• This letter stands for “chisel” and indicates that the chain has a square-shaped tooth with a sharp point. A chisel is basically a type of chainsaw specifically made for those who want to cut tough and hard materials. This is the reason that these chainsaws cut rough materials very quickly and efficiently. For example, a Stihl chainsaw chain with the code “RS” in its name, such as the Stihl RS chain, is a chisel chain that is designed for fast cutting.


  • The S letter shows“semi-chisel,” which is a type of chainsaw used for cutting all types of materials. It’s also called an all-rounder chainsaw. This type of chain has a slightly rounded tooth with a less pronounced point, making it suitable for cutting through a wide variety of materials. The Husqvarna H30 chain is a great example of this type of chain, as it is labelled with the code “H30” in its name. Semi-chisel chains are designed to offer maximum versatility and are often used for both commercial and residential applications. They are also relatively easy to sharpen, making them a cost-effective choice over time. 


  • The letter D stands for “low-kickback,” which is a quite popular chainsaw type among beginners. This type is famous among beginners because of its safety. Low kickbacks are considered the most secure chainsaw type. This type is called a low kickback because the amount of kickback that is created during the cut is reduced in this type so that the injury can be prevented. Thus, if you’re a beginner, I highly recommend you use any low-kickback chainsaw.


  • So, when you see the letter “R” in the name of a chainsaw chain, it tells you that this chain has been designed to reduce the amount of kickback that can occur when you’re using the chainsaw. Kickback can be dangerous because it can cause the chainsaw to jerk suddenly and unpredictably, which can be really hard to control. So, a reduced-kickback chain is a great choice if you’re concerned about staying safe while you’re using your chainsaw.


  • A buffer chain is a type of chainsaw chain designed to reduce vibration and improve the comfort of the user. It does this by using special cushioning features that help absorb the shock and strain that come with extended use. This is especially helpful for chainsaw operators who use the tool for long periods of time. For example, the Echo 20BPX chain is a buffer chain that is designed to reduce strain on the hands and arms while in use. This type of chain is an excellent choice for anyone who plans to use a chainsaw regularly or for extended periods of time.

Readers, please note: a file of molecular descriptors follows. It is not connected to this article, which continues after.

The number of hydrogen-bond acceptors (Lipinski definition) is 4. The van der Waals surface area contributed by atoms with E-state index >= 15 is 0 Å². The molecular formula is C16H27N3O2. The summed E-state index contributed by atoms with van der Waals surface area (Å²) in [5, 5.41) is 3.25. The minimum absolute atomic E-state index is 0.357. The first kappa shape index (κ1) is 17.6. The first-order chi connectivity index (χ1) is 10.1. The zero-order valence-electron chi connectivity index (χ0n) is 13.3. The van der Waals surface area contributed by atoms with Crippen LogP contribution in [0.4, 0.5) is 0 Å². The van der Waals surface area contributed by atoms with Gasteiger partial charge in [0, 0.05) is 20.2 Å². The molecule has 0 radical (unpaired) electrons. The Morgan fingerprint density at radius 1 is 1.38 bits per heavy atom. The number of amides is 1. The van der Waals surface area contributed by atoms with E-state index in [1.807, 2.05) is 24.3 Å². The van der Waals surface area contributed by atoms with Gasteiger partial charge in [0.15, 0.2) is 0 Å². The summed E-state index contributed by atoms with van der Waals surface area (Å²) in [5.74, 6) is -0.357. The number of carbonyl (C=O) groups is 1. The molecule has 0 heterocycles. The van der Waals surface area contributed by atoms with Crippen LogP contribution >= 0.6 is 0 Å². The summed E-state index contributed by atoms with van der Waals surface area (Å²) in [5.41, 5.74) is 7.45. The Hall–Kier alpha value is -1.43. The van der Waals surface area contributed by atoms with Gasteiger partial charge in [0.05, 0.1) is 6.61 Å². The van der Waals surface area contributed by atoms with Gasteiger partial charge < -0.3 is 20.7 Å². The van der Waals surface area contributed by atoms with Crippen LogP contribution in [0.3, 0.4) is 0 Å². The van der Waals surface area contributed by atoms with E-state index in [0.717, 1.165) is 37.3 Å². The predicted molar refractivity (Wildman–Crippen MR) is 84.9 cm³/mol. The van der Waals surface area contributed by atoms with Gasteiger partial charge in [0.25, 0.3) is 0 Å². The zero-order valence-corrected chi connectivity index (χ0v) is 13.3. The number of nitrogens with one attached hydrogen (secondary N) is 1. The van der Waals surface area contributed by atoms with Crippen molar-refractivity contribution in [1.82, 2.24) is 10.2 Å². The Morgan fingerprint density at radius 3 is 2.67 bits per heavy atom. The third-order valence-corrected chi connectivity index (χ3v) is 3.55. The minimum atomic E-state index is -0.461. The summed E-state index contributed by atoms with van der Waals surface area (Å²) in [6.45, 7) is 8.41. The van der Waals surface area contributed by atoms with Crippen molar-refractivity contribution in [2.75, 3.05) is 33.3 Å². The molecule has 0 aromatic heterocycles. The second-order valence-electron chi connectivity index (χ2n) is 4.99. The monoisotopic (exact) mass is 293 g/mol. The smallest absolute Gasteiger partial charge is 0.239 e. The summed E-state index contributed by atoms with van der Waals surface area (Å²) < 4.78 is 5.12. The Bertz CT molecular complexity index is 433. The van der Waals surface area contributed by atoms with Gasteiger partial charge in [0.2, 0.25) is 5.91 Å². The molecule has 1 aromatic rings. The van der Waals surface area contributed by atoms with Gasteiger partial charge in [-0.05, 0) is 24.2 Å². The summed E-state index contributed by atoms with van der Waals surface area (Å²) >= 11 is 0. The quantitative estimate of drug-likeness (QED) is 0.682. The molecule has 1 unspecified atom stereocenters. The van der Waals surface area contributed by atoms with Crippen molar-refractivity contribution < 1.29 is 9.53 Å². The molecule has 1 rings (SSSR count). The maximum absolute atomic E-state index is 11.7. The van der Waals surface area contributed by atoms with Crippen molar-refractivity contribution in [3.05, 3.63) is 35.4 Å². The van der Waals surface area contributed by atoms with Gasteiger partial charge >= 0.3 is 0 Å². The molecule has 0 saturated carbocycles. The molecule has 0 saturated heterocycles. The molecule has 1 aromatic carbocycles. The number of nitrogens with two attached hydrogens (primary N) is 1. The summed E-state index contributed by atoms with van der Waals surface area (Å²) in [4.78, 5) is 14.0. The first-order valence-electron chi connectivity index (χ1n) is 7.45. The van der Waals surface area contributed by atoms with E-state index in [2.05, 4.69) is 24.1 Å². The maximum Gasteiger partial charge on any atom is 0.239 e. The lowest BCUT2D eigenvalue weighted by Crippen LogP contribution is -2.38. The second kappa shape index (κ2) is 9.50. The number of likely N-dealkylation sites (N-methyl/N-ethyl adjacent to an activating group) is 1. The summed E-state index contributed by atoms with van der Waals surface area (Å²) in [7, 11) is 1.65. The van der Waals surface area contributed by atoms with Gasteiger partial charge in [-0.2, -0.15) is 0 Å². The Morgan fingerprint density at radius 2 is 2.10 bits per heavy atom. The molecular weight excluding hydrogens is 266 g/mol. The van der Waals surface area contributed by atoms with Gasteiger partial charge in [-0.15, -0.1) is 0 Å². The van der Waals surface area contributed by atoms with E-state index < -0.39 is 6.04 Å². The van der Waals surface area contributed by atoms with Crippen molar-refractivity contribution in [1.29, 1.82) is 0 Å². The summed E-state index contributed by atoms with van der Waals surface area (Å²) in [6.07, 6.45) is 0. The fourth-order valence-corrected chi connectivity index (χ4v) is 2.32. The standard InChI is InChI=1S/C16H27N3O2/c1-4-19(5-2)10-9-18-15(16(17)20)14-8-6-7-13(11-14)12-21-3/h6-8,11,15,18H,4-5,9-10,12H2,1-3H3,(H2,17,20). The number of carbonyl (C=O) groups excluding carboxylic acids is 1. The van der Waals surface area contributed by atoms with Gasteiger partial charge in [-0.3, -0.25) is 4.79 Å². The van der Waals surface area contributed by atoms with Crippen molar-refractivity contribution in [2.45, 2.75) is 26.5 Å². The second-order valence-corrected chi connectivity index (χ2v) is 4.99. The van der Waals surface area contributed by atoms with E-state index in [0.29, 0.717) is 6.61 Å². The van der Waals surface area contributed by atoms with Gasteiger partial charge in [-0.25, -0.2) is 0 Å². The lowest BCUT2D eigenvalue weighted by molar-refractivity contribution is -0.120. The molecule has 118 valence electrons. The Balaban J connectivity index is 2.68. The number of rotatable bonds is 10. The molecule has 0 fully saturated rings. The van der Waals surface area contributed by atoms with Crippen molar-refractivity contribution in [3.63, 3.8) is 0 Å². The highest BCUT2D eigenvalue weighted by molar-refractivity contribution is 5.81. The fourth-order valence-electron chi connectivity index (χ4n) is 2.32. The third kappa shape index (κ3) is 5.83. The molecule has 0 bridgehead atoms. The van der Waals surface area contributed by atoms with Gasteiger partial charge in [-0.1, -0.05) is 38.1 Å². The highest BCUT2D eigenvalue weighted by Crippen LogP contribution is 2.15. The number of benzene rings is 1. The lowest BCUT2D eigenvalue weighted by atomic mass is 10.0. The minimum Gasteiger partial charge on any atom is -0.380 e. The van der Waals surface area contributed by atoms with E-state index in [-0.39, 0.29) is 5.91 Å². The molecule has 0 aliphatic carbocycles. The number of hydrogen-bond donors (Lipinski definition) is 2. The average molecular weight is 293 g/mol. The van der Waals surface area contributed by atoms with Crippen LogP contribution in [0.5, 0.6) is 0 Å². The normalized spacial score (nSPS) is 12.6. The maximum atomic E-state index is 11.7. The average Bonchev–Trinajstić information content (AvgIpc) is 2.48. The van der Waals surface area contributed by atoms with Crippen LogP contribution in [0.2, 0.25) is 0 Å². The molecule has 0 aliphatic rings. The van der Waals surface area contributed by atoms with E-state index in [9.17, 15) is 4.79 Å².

You now understand what the letters on a chainsaw mean. I’ll now respond to some of your most frequently requested inquiries.

Frequently Asked Question

What does the number on my chainsaw chain mean?

The number on your chainsaw chain usually refers to the pitch measurement, which is the distance between three consecutive rivets divided by two. It’s key to finding a compatible chain.

How is a chainsaw chain length measured?

Chainsaw chain length is measured by the number of drive links. You count the links that fit into the guide bar and match this to the chain’s specifications.

What is the difference between .325 and 3/8 chain?

The difference is in the pitch. A .325 chain has a smaller pitch than a 3/8 chain, leading to different cutting characteristics and compatibility with different saws.

How many cc is a 24-inch bar?

There’s no direct cc-to-bar length conversion, but a 24-inch bar typically pairs with a chainsaw engine between 50cc to 100cc, depending on the model and intended use.

What do the letters mean on a chainsaw chain?

The letters on a chainsaw chain represent features like the type of cutter or safety features. For instance, “S” might denote a safety feature, while “C” might indicate a chisel cutter type.

Final Words

  • ’72’ indicates the number of drive links for proper chain fit and function.
  • Compatibility with chainsaw bar length is critical for optimal performance.
  • Matching pitch and gauge is essential for safe and efficient cutting.
  • Understanding letter codes helps in choosing the right chain type for the job.
  • Always confirm chain specifications for a well-maintained, effective chainsaw.